I attended my first property event of the year last week, in one of the most initialised sectors I have come across – the Private Rented Sector (PRS) encompasses both Build to Rent (BTR) and Buy to Let (BTL).
Place North West’s PRS Event 2020, took place on the 16th of January in Manchester’s Science and Industry museum. A place I haven’t been to since I was at primary school over 20 years ago – unfortunately this time round I didn’t have chance to take in the history of textile machinery.
I wasn’t alone on this opportunity for networking and education, I had the pleasure of newly promoted consultant Sophie with me to learn the whys and the wherefores of the PRS market.
After finding our way upstairs to the conference centre, we brewed up at one of the coffee station’s and the first positive of the day became apparent. The coffee was decent. I’ve been to enough of these kind of events to expect the usual brown flavourless water, but this stuff was good.
After helping myself to a croissant (they laid on breakfast too!) the room started to really fill up. Pockets of small-talkers and networkers broke out around us, eagerly awaiting the presentation’s and panels ahead. Having been given the attendees list before (through PNW’s app), I had a good idea who to look out for and managed a quick catch-up with a couple of old contacts.
Whilst doing the rounds I noticed a few other recruiters milling about, presumably offering a far inferior service to that of Alderpoint’s… Despite being surrounded by my fiercest rivals, no fights broke out, and we were able to enjoy the days presentations in relative peace.
We were ushered to our seats and welcomed by PNW’s Contributing Editor, Jessica Middleton-Pugh who set out the order of the day; the morning was split into two sections, with a convenient networking (toilet) break in the interim.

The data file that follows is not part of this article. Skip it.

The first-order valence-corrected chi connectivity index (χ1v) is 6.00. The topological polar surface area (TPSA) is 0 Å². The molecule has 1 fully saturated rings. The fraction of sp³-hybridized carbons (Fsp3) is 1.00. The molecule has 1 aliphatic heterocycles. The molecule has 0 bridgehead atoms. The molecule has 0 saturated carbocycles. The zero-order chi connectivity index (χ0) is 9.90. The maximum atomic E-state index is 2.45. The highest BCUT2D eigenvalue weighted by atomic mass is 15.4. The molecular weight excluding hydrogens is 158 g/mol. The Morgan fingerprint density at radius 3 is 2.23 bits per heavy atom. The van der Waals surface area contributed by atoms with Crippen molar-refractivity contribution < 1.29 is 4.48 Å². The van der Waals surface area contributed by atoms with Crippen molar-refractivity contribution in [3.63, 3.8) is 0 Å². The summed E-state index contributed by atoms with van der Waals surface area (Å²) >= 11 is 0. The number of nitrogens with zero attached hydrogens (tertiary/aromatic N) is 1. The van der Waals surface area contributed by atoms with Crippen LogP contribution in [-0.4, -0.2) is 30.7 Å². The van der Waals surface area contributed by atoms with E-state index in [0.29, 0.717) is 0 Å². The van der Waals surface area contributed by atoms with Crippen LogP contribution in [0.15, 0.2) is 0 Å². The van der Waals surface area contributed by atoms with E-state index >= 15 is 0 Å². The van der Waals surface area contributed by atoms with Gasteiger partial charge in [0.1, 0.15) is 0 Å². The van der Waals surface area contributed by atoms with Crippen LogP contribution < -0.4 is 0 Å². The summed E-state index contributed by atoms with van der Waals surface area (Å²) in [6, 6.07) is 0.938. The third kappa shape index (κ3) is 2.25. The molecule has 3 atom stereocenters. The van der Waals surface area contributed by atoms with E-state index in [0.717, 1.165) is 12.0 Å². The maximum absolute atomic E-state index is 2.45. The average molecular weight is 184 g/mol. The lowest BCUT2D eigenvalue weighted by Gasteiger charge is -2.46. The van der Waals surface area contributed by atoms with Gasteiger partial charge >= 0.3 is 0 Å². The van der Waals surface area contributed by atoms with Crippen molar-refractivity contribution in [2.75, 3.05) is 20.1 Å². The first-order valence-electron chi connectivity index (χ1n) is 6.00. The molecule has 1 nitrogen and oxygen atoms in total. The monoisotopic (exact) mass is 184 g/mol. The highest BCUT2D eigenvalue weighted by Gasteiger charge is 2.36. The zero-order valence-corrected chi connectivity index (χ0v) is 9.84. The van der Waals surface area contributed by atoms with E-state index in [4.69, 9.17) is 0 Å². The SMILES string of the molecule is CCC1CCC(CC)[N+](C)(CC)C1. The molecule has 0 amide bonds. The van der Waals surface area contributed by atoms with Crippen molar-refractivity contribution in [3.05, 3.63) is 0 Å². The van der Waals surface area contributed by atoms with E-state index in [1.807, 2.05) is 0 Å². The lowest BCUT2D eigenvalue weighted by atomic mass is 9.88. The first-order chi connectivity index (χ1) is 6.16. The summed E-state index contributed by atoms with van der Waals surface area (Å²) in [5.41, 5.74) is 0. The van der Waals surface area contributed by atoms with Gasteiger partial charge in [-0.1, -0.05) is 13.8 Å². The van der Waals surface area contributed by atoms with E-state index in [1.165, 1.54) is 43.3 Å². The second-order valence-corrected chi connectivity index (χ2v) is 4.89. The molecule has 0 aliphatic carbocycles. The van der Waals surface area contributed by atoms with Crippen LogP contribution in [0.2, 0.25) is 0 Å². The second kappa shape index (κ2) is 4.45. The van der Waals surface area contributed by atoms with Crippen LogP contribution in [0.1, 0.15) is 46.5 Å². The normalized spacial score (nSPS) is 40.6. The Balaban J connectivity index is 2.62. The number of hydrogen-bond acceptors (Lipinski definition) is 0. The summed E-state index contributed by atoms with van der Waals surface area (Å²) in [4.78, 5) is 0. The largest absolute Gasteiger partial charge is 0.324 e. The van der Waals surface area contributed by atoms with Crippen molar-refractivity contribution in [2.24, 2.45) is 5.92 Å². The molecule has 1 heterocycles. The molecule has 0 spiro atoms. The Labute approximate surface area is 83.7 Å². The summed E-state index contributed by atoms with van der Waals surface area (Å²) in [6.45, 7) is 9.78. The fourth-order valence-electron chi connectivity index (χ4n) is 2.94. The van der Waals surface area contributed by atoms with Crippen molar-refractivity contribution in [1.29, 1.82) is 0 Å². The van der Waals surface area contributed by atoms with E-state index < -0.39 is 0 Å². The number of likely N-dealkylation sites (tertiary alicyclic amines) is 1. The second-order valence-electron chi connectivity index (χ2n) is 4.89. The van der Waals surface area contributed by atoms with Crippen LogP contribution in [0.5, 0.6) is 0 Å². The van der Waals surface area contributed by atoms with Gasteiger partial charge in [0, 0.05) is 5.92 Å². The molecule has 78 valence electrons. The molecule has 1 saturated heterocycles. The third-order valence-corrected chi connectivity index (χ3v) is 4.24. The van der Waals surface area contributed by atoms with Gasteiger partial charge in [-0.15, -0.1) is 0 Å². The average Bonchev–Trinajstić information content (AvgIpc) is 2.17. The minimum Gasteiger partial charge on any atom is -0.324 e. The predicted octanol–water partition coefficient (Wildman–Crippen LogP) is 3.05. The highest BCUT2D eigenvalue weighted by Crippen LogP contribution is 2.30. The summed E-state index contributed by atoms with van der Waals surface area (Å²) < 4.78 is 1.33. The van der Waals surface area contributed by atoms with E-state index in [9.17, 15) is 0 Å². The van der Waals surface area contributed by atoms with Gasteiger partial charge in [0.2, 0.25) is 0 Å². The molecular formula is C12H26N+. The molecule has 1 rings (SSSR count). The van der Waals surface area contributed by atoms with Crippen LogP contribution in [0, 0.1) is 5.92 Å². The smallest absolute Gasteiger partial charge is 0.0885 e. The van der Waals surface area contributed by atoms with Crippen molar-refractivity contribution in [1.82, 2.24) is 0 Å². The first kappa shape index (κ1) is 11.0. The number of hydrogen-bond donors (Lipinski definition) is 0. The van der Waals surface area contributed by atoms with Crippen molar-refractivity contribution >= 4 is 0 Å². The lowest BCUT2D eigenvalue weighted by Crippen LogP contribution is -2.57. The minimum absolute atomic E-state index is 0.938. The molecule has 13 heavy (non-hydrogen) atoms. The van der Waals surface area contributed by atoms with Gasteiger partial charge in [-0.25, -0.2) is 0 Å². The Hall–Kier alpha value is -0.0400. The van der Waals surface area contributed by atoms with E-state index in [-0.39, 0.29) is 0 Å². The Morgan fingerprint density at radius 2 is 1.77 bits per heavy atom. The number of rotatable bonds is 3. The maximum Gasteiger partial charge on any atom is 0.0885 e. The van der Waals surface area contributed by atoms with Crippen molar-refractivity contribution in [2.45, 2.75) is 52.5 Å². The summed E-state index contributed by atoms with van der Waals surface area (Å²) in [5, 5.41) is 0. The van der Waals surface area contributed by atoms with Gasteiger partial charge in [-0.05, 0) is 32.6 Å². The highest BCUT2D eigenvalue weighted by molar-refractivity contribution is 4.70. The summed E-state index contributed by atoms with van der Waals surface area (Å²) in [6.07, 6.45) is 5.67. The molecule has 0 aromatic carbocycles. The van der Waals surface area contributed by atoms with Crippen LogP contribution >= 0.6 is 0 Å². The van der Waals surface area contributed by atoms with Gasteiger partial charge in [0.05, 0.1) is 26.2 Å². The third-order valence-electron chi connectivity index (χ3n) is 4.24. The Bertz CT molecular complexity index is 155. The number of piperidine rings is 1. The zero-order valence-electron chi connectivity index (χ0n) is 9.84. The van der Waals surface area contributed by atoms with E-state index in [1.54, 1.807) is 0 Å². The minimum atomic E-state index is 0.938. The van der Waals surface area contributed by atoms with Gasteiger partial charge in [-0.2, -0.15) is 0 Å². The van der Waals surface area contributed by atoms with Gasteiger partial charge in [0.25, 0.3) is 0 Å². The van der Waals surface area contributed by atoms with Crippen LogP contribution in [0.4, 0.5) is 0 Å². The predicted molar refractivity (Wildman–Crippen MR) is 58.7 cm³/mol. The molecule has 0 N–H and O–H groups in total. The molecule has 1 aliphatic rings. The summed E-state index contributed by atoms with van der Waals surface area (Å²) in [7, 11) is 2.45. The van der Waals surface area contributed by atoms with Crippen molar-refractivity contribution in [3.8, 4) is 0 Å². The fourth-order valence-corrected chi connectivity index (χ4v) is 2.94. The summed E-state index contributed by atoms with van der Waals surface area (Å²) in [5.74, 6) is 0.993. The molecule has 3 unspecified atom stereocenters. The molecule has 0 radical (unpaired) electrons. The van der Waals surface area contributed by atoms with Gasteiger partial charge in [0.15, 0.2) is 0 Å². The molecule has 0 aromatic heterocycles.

Ian Scott, National Head of PRS for LSH kicked things off with a market update since his last talk here 2 years ago. The headlines were that 2019 was a sobering year for the sector as it finished 30% down on 2018 in regards to transactions. BTR was definitely a better investment than BTL, which was demonstrated with two projects on Great Ancoats St where the rental and ROI was c6.5% higher.
Up next was John Badman, Director of architects CallisonRTKL who gave an interesting presentation into the consumer habits and desires that have helped fuel the PRS boom in the city. He discussed in detail Maslow’s Hierarchy of needs and the drivers for young people to engage in PRS and co-living. He warned of the amenity arms race – a tricky position for PRS developers as the tendency to constantly improve their non-living spaces eats into a large portion of their profit.
It was then time to form the panel to finish off the morning. The lineup consisted of the two speakers (Ian Scott and John Badman) with a further two industry professionals in Andrew Cook (M&G Real estate) and Guy Butler (Glenbrook).
JMP (or JM-P depending on how you want to do it) took control and started firing off well-informed questions to the panel. I was impressed with the esoteric knowledge of such a specific sector within property, and clearly Place North West take these things seriously and have their fingers on the pulse.
Andrew Cook instantly won my heart when he decreed he only had two hours sleep due his newborn baby, an affliction I was also suffering from. It was in that moment, we bonded. He wasn’t aware of it of course, as he was sitting 30 meters away, but it definitely happened.
The questions quickly turned to viability. It became apparent after hearing Andrew and Guy Butler interact that the main problem investors and BTR developers face is actually getting these projects to stack up. The blame was largely put on to land prices and the meteoric rise of construction costs (luckily there were no contractors on the panel or I would’ve feared for their safety).